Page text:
Losing the way: BJP has panicked out of the PDP alliance, beyond that is a larger failure
BJP has somewhat casually abandoned the Jammu & Kashmir state government that it ran in a coalition with PDP for the past three years. Almost certainly, this is an act of panic, occasioned by the coming general elections.
Jammu is the heartland of BJP, the place where the founder of their precursor party Syama Prasad Mookerjee attained martyrdom fighting against the special status the state had got for acceding to India. For many in BJP whose political ancestors did little in the country’s freedom movement, the struggle for the full integration of J&K with India is an expression of their nationalist past.
The highly political Dogras of the state, concentrated in the Jammu area, have made it clear that they will pursue their own version of national interest, if the central BJP leadership cops out. And so it was in 2002, when the Jammu Mukti Morcha undermined BJP, ensuring that its tally plummeted to a single seat in the state assembly. They are a bellwether electorate for BJP in the north and clearly, the party heard their message and decided to precipitously dump PDP before the next Lok Sabha elections.
In doing so, however, BJP which runs the Union government of the country has abdicated the leadership role it promised to play when it formed the government following the 2014 general elections.
An important aspect of the role was to shepherd the J&K state past its troubled years. All Union governments have played that role to varying measures of success. They have negotiated with separatists, even militants, reached out to Pakistan, appointed interlocutors, proposed ameliorative measures and promised political packages towards an effort to resolve the problem within the bounds of the Constitution and democracy.
Take the worst period between 1990-93 when the state was under Governor’s rule and a fierce battle was being waged against the separatist militants, leavened by Pakistani proxy warriors. The Lok Sabha poll of 1991 couldn’t be held in the state. The National Conference and Congress had melted down, there were no separatist politicians to talk to. So they had to be constructed and so, the Hurriyat was. Whatever may be said about their Pakistani connections today, let’s be clear, they are a creature of Indian endeavours whose goal was to push the gunmen into the background.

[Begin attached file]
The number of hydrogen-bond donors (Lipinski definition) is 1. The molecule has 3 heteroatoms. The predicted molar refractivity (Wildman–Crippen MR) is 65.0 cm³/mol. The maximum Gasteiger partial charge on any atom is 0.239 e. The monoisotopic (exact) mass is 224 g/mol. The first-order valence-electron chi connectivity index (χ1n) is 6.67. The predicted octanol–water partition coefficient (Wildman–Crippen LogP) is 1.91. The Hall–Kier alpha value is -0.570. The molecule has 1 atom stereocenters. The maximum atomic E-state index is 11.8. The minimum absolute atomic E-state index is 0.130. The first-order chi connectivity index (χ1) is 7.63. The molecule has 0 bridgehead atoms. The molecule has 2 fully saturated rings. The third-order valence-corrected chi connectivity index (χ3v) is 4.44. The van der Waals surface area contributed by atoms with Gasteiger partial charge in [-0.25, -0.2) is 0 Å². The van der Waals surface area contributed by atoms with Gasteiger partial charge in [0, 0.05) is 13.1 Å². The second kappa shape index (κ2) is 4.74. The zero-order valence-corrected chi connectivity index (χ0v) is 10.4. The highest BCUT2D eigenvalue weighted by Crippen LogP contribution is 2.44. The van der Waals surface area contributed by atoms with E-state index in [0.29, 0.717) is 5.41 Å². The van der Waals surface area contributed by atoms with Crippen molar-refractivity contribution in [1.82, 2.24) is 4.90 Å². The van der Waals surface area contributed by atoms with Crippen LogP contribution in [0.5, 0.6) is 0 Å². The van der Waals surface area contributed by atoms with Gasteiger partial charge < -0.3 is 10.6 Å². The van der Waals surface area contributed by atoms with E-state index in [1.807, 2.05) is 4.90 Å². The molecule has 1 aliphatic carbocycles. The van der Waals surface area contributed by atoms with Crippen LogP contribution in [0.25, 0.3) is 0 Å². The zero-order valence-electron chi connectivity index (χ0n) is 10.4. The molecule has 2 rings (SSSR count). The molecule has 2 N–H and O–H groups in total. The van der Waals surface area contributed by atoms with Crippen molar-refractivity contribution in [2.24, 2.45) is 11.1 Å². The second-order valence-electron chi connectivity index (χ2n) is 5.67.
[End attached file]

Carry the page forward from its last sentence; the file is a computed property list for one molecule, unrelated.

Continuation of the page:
Slowly and steadily, the Union governments of the day encouraged the re-establishment of “normal politics”, pushing through a somewhat farcical Lok Sabha poll in May 1996 in which the National Conference stayed out. But in the state assembly elections later that year, the NC came back on Prime Minister Deve Gowda’s promise of “maximum autonomy”, and swept the poll. And in 2002, perhaps the first free and fair poll in the state, we saw the rise of yet another centrist political formation in the Valley, the People’s Democratic Party.
There is no need to recount the subsequent history of the state except to say that each election since saw a higher turnout than before, it also saw a vigourous contest not just between the so-called national parties like Congress and BJP, but also Kashmiri parties like PDP and NC. Taken together, NC and PDP, and the separatist Hurriyat, in their own way, ensured that the gun culture began to decline. That, in any case was the intention of promoting what we call “democratic politics” by a succession of prime ministers belonging to different parties, including BJP.
The Modi government’s task was not to defeat the militancy; it was already down and out when BJP came to power in New Delhi. Its task was to finesse a political settlement in the state. In agreeing to a coalition with PDP, Modi showed that he was willing to play that role. After all, who would have thought BJP of all parties would be willing to tie up with the “soft separatists”? But somewhere down the line it lost its way and as the Kathua rape case showed, its moral compass as well.
It’s been four years since Modi and BJP took charge of J&K affairs and they have little to show for it. All we have seen is a reliance on security forces to keep a lid on things. The politicians have not just abdicated their role, but added fuel to the fire where they could.